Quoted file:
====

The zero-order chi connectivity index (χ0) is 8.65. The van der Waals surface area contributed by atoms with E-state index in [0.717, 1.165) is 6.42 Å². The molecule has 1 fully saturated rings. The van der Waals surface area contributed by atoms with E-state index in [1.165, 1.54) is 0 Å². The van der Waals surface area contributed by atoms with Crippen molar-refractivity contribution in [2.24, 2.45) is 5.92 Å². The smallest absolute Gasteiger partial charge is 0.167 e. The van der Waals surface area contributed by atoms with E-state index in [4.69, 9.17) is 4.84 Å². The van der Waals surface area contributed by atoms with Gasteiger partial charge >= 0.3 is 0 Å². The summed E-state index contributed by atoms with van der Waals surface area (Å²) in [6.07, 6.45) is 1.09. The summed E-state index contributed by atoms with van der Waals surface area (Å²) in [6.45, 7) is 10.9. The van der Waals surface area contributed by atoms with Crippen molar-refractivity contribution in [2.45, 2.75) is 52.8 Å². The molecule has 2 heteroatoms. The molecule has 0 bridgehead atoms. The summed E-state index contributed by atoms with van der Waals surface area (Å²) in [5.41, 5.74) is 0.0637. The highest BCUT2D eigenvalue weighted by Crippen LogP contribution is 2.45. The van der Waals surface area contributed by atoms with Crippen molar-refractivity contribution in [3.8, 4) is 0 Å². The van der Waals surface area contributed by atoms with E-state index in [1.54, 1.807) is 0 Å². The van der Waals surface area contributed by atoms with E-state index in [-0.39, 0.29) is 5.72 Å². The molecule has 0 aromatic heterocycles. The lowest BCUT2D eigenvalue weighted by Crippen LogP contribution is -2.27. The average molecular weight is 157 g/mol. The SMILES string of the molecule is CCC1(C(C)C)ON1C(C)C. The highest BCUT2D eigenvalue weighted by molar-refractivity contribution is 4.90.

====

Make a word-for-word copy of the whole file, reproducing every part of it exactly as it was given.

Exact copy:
The zero-order chi connectivity index (χ0) is 8.65. The van der Waals surface area contributed by atoms with E-state index in [0.717, 1.165) is 6.42 Å². The molecule has 1 fully saturated rings. The van der Waals surface area contributed by atoms with E-state index in [1.165, 1.54) is 0 Å². The van der Waals surface area contributed by atoms with Crippen molar-refractivity contribution in [2.24, 2.45) is 5.92 Å². The smallest absolute Gasteiger partial charge is 0.167 e. The van der Waals surface area contributed by atoms with E-state index in [4.69, 9.17) is 4.84 Å². The van der Waals surface area contributed by atoms with Gasteiger partial charge >= 0.3 is 0 Å². The summed E-state index contributed by atoms with van der Waals surface area (Å²) in [6.07, 6.45) is 1.09. The summed E-state index contributed by atoms with van der Waals surface area (Å²) in [6.45, 7) is 10.9. The van der Waals surface area contributed by atoms with Crippen molar-refractivity contribution in [2.45, 2.75) is 52.8 Å². The molecule has 2 heteroatoms. The molecule has 0 bridgehead atoms. The summed E-state index contributed by atoms with van der Waals surface area (Å²) in [5.41, 5.74) is 0.0637. The highest BCUT2D eigenvalue weighted by Crippen LogP contribution is 2.45. The van der Waals surface area contributed by atoms with Crippen molar-refractivity contribution in [3.8, 4) is 0 Å². The van der Waals surface area contributed by atoms with E-state index in [1.54, 1.807) is 0 Å². The van der Waals surface area contributed by atoms with E-state index in [-0.39, 0.29) is 5.72 Å². The molecule has 0 aromatic heterocycles. The lowest BCUT2D eigenvalue weighted by Crippen LogP contribution is -2.27. The average molecular weight is 157 g/mol. The SMILES string of the molecule is CCC1(C(C)C)ON1C(C)C. The highest BCUT2D eigenvalue weighted by molar-refractivity contribution is 4.90.